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Loses its way - 71%

gasmask_colostomy, April 25th, 2017

The first time I listened to Saint Vitus, I didn't like them. I think it was Born Too Late and I simply decided that it was too slow and boring, lacked atmosphere, and didn't have enough interesting riffs. The second time I listened to Saint Vitus, I also didn't like them, though I stuck with an album for its whole length and sort of got it by the end. After that, I stayed away for a long time before finally biting the bullet and getting hold of Die Healing. I listened to it all. I listened to it again. And then I listened to it once more. By then, I was on board and had stepped into a new position - that of a Saint Vitus fan.

Several more listens down the line (and a couple more albums), I feel justified in saying that Vitus are both an incredibly traditional doom metal band and a bizarre fluke in the genre. In the first place, they change practically nothing from the basic 'Black Sabbath' (the song) format, Dave Chandler entering almost every song with that slow, creepy tritone in the back of his mind, while the pace tends to remain very, very sedate throughout, with the exception of one or two mid-paced bursts per album. On the other hand, that adherence to the slow and dark formula is a kind of extremity in itself, not to mention that Chandler's squalling leads are the total antithesis of po-faced doom, rocking out in a blaze of 1970s purple sunlight and wah pedals. The final piece of the puzzle is surely Scott Reagers, whose downright weird howl gave their two earliest albums a serious atmospheric advantage and returned to the fray for Die Healing, even if the following tour was a disaster that led to the band breaking up more than 10 years, a couple of live dates notwithstanding.

There is not a great deal separating Die Healing from Vitus's former output, though it's worth mentioning that the production is a vast improvement over the underwater quality of Hallow's Victim, bolstered guitar and drum sounds powering through the speakers with a previously undreamt of crispness. It also exceeds all but the strangely plus-sized C.O.D. in length, suggesting either a surplus of great ideas or a smattering of filler, a dichotomy which I dither over, since both sides are possibly true. Allow me to explain: in the first place, there are some cracking tunes on display, including the hummable 'One Mind' and excruciatingly tense 'In the Asylum', yet there is a sense that 50 minutes wasn't quite necessary, especially with four songs running well past six minutes in length. Personally, I don't find that 'Trail of Pestilence' adds a great deal to the album and, despite being something a little different, 'Sloth' doesn't come off as a total success. With the "classic Vitus" that spanned the '80s releases, there was never the feeling that an idea was dragged out beyond its required length, nor that the albums hung around when they were no longer welcome, yet Die Healing gets slightly stale somewhere in the middle of the exceedingly plain 'Return of the Zombie', which isn't a poor track in its own right, just happens to follow on from other monotonously sluggish numbers. The issue here is that there isn't quite the variation or required drama to keep the focus, compounded by the fact that 'Return of the Zombie' underdoses on fuzz, making the song sound thinner than the others.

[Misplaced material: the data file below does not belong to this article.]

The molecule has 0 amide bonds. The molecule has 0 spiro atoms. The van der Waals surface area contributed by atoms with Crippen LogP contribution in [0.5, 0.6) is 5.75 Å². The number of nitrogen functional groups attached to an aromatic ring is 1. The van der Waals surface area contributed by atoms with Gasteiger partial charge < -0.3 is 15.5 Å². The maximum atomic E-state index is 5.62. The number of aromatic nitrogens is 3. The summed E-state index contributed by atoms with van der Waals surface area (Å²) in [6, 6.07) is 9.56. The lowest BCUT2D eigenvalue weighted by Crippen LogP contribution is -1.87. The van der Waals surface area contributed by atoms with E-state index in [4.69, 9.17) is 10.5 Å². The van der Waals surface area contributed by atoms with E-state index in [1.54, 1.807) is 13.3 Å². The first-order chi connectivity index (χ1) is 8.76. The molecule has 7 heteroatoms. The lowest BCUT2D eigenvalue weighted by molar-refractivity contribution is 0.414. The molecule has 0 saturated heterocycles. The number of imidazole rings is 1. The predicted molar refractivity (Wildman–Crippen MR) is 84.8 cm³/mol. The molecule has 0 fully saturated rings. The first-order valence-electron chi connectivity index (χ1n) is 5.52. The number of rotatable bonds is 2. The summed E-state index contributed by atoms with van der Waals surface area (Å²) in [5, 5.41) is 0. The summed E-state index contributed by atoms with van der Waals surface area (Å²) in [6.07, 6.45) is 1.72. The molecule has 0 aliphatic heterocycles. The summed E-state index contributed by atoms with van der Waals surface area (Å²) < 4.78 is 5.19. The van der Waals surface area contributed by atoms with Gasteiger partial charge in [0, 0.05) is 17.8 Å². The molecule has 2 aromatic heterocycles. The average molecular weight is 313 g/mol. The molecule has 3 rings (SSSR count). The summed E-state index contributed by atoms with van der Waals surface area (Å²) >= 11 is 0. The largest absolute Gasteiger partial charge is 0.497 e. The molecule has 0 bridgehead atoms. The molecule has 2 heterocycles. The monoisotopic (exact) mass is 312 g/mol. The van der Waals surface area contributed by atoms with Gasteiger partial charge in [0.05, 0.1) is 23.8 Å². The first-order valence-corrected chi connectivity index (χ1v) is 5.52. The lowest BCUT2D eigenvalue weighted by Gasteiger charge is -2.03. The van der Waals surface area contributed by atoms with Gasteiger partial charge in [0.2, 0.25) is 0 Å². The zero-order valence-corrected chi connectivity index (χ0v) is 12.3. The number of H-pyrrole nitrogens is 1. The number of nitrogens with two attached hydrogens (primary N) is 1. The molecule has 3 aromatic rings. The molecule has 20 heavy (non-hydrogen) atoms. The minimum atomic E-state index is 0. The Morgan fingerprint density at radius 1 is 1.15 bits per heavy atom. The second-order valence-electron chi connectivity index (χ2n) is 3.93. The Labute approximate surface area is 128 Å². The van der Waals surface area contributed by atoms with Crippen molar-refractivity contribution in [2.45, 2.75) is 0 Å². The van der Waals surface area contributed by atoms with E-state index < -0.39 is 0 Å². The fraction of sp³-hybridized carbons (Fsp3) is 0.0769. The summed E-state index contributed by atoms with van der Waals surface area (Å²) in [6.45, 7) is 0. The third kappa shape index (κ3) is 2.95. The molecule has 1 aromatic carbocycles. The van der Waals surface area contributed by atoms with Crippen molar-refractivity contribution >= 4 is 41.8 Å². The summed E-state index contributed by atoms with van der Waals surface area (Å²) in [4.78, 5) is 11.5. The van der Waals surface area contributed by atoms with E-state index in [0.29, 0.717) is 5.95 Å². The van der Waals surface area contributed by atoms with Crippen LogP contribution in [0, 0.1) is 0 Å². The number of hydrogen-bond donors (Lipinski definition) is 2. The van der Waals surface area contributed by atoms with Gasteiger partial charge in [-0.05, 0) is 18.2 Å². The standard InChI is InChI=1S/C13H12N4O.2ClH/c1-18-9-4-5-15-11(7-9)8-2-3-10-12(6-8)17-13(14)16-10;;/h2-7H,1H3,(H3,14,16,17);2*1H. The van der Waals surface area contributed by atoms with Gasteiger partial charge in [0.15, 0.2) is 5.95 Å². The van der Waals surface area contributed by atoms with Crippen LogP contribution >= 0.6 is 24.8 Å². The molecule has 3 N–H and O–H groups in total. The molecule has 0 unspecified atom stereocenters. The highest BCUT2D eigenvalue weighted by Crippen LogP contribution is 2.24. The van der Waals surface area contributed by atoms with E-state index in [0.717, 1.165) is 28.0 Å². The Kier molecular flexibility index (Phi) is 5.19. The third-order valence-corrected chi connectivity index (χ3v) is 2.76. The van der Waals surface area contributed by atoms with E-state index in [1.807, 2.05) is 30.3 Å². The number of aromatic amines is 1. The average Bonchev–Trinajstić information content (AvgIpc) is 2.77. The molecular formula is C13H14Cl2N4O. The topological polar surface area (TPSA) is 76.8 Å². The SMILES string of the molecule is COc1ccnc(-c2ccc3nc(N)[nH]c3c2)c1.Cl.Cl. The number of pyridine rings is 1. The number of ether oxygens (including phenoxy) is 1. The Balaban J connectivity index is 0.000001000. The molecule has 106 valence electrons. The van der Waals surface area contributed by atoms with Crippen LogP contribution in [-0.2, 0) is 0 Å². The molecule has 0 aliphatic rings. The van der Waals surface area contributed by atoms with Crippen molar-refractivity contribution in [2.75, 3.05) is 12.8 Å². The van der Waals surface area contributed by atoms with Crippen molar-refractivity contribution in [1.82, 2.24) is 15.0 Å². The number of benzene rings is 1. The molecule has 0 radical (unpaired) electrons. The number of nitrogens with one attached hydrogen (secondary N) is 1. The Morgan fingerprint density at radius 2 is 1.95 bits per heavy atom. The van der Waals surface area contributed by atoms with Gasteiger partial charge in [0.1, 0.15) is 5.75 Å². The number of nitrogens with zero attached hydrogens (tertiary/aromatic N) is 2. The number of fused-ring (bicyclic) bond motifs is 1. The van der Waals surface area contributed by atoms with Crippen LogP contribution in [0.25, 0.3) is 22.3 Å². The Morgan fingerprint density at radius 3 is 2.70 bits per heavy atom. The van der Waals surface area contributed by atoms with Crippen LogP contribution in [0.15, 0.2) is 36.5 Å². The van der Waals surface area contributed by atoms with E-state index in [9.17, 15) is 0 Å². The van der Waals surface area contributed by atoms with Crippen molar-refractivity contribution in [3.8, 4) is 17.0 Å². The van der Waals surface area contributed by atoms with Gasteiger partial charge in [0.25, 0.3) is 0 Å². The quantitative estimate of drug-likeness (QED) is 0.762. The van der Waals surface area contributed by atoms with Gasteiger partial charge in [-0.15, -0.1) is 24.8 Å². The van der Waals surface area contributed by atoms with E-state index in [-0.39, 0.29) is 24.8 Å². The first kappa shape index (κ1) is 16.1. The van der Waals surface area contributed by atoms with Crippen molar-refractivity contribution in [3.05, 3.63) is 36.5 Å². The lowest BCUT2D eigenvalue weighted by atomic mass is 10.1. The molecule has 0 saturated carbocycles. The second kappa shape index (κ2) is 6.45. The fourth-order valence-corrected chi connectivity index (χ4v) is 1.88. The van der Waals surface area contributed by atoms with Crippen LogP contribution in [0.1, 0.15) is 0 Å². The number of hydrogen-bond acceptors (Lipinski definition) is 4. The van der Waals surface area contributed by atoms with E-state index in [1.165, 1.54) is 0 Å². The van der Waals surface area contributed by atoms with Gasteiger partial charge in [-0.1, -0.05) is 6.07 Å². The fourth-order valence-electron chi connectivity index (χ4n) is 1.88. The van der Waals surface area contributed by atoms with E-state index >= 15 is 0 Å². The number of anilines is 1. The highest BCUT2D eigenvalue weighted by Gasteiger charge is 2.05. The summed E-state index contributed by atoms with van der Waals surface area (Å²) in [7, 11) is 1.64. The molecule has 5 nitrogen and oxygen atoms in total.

Aside from the issue with running time, there is still enough to recommend any Vitus or doom metal fan in general to take a peek. 'Let the End Begin' is probably the pick for a first listen, since it contains the regular trudging tempo and Reagers going slowly nuts on the mic, plus the added bonus of a quicker break to change things up a bit and allow a release of tension as both Chandler and bassist Mark Adams solo. 'In the Asylum' is another lengthy and super slow number, though has nothing in its eight minutes that resembles catharsis, just spine-tingling basslines and growling chords alongside just the kind of drum performance that shows Armando Acosta knew exactly how to put his skills to best use. However, it's Reagers' deranged performance that seals the deal on this one, shrieking and groaning his way around inside a forcefield of echo effects that fully replicate the mental horrors of which he speaks. The album ends on rather a different note, 'Just Another Notch' switching things up for Chandler to take a turn on vocals (he actually sounds like Lemmy at the beginning) and the band to chug about at comfortable medium pace, playing out in more relaxed style. It works fairly well to discharge the tension of the preceding creepfest, but placing the shorter, quicker songs at the start and end does cause the serious issue of allowing the entire middle to slump into a repetitive crawl that even a great vocalist can't save.

The main problem for Die Healing therefore isn't that there are many poor songs or a lack of ideas, more that there are good songs and decent ideas poorly arranged, preventing the music from being shown in its best light. A few of the songs really hit the heights in the Saint Vitus discography, while there are one or two that could have used editing or cutting to achieve a greater overall effect. There's also the niggling doubt that some of these songs just don't work as well as they would have done in the past because of the comparatively excellent production, allowing the band's movements too much clarity instead of smothering their exact intentions in the murk and concocting more sinister shadows as a result. Whatever the case, Die Healing is not quite the runt of the litter, though it doesn't trouble the top spot from these doom masters.

Saint Vitus' best (and darkest). - 100%

Doominance, July 8th, 2014

'Die Healing' would be the final album by Saint Vitus for a long time. It marked the return of the original singer Scott Reagers, and with him back in the band, Saint Vitus made their darkest album to date. The weird, punk-influenced doomsters from LA haven't exactly been making jolly and merry music throughout all these years, but 'Die Healing' takes the band's dark sound and lyrics to a whole new sinister level.